Iron Ore

Vinneth Bajaj, Associate Project Manager at GlobalData, comments: “Declines from Brazil and India were major contributors to the reduced output in 2020. Combined production from these two countries fell from a collective 638.2Mt in 2019 to an estimated 591.1Mt in 2020. The reduced output from the iron ore giant, Vale, was the key factor behind Brazil’s reduced output, while delays in the auctioning of mines in Odisha affected India’s output in 2020.

“Miners in Australia were relatively unaffected by COVID-19 due to effective measures adopted by the Australian Government, while a speedy recovery in China led to a significant 10.4% increase in the country’s iron ore output.”

BHP

Looking ahead, the global iron ore production is expected to increase by 111.3Mt to 2,302.5Mt in 2021. Rio Tinto is expected to produce up to 340Mt of iron ore, while BHP has released production guidance of 245–255Mt, supported by the start of the Samarco project in December, which is expected to produce between 1–2Mt.The company has retained its guidance for Australian mines at 276–286Mt on a 100% basis, due to scheduled maintenance work at its ore handling plant and tie-in activity at the Area C mine and South-Flank mine.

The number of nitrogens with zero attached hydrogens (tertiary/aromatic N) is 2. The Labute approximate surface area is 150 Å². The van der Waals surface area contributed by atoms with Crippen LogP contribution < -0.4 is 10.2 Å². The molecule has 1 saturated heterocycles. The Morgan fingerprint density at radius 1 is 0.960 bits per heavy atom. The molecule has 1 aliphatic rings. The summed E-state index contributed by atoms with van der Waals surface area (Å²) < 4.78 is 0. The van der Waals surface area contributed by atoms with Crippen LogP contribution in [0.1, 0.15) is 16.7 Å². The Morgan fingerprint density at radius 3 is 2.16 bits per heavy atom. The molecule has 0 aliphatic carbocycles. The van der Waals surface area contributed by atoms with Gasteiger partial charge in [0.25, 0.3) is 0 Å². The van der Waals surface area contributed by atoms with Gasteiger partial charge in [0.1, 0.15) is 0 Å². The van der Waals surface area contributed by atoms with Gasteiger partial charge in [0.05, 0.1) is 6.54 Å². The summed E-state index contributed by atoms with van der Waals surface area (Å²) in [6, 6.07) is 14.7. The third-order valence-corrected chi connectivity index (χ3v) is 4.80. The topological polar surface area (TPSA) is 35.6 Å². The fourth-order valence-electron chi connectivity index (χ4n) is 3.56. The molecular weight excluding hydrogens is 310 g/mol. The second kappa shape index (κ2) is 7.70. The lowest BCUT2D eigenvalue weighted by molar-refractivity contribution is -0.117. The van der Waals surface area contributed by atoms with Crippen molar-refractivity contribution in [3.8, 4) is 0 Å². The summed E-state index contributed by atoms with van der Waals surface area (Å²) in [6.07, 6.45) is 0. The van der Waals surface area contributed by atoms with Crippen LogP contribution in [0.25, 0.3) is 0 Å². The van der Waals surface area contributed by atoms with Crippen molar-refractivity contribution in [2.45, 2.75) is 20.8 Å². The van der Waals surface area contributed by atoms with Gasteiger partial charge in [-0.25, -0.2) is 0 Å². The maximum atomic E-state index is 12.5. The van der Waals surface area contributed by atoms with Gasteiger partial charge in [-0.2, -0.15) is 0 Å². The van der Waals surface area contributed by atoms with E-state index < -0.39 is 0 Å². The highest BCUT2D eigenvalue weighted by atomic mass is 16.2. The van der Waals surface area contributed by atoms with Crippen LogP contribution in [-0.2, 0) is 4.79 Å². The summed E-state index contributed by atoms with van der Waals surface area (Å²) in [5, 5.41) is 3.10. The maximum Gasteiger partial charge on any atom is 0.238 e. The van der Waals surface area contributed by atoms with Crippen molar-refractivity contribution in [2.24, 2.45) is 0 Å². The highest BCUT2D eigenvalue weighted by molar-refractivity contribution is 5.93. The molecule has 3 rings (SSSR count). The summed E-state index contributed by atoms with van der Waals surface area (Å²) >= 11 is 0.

Anglo American

Bajaj added: “The remaining companies are expected to produce more than 600Mt of iron ore, including FMG, whose production is expected to range between 175–180Mt supported by its Eliwana mine that commenced operations in late December 2020, and Anglo American, which is expecting to produce between 64–67Mt. Vale is expected to resume 40Mt of its production capacity, taking its overall production capacity to 350Mt in 2021, with production guidance of 315-335Mt.”